Our bodies can also be quite personal things, so it’s important to respect our right to decide what we tell you. It’s OK to ask questions, but think about how appropriate what you’re asking is. If you wouldn’t ask a non-intersex people who you know as well as you know me, then you probably shouldn’t be asking me either.

 

Intersex Inclusion in LGBTIQA+ groups

Intersex inclusion is really important, but it needs to be led by intersex people. I’ve seen some groups that will tack on an I in the acronym, but won’t even know what it stands for, and that’s really tokenistic and misleading.

 

If your organisation doesn’t have any intersex staff or volunteers, then elevate the voices of intersex people who are already sharing our stories and ideas.  It’s also important to consult with intersex people if you’re working on relevant resources or trainings.

 

Alex is standing in a park, smiling, with their arms crossed. The background has been blurred.

Photo by Margot Fink

Intersex Rights


Intersex people are still discriminated against in our society. Intersex advocacy groups do a lot to combat this, and elevating our voices and listening to us talk about our issues is a great way to be an ally.

 

Visibility and Education
Visibility is a really important issue. We’re constantly erased from media and history, biology classes in schools will either pretend we don’t exist or misrepresent us, and it can be really hard to find accurate information on intersex identity if you don’t already know where to look.  

 

Medical rights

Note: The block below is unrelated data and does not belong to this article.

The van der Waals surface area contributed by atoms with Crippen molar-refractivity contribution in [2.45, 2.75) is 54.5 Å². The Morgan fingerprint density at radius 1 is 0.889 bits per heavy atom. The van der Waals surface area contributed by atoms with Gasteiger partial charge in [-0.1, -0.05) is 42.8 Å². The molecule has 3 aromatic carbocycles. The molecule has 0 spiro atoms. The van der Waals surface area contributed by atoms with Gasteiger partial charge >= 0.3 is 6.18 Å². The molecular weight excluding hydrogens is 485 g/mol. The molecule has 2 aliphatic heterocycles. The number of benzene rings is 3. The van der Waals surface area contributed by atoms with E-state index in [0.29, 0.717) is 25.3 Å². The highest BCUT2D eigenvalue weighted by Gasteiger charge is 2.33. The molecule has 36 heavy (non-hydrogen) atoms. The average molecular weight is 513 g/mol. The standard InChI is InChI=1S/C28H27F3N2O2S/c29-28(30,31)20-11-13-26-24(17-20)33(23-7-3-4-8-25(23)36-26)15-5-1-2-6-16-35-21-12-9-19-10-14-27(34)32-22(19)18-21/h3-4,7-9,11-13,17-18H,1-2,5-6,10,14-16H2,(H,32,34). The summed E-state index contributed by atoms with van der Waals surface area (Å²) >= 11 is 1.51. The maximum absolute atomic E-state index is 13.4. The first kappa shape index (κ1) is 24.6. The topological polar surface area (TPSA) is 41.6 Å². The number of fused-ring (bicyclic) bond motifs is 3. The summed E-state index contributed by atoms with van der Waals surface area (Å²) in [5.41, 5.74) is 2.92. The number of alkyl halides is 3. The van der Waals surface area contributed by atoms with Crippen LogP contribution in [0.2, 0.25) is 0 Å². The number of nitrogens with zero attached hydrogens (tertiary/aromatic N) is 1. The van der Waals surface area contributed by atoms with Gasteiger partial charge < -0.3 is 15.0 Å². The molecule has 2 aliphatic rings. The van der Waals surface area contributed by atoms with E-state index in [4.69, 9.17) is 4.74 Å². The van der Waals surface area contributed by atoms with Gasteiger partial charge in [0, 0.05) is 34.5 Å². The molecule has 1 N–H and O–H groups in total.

Accessing medical services can also be challenging. An intersex friend of mine and I talk about this together a lot, because it’s something that we both face pretty much every time we see a doctor or go to a hospital.

 

Some intersex conditions can cause medical issues. For me, my higher levels of testosterone have caused some issues with the way my uterus works. Since intersex traits can mean needing medical support more often, it would make sense for doctors to be well educated on our identities, but they really aren’t.

 

Some doctors will mock us for being intersex, or claim that it doesn’t really exist, and some will blame unrelated health issues on our intersex traits. In some places, intersex infants will even be given unnecessary surgeries to make our bodies look more “normal”, and then tell parents not to tell the intersex person about it. This erasure and violation of our bodily autonomy is never OK, and it makes life so much harder for intersex people.

 

 

Being Intersex in our society

 

Being intersex isn’t a bad thing, but dealing with prejudice definitely is. Continuing to learn about intersex identity and rights, listening to more intersex people share our stories, and understanding that we know best when it comes to our issues, is a great way to make life better for intersex people. 

26 October 2016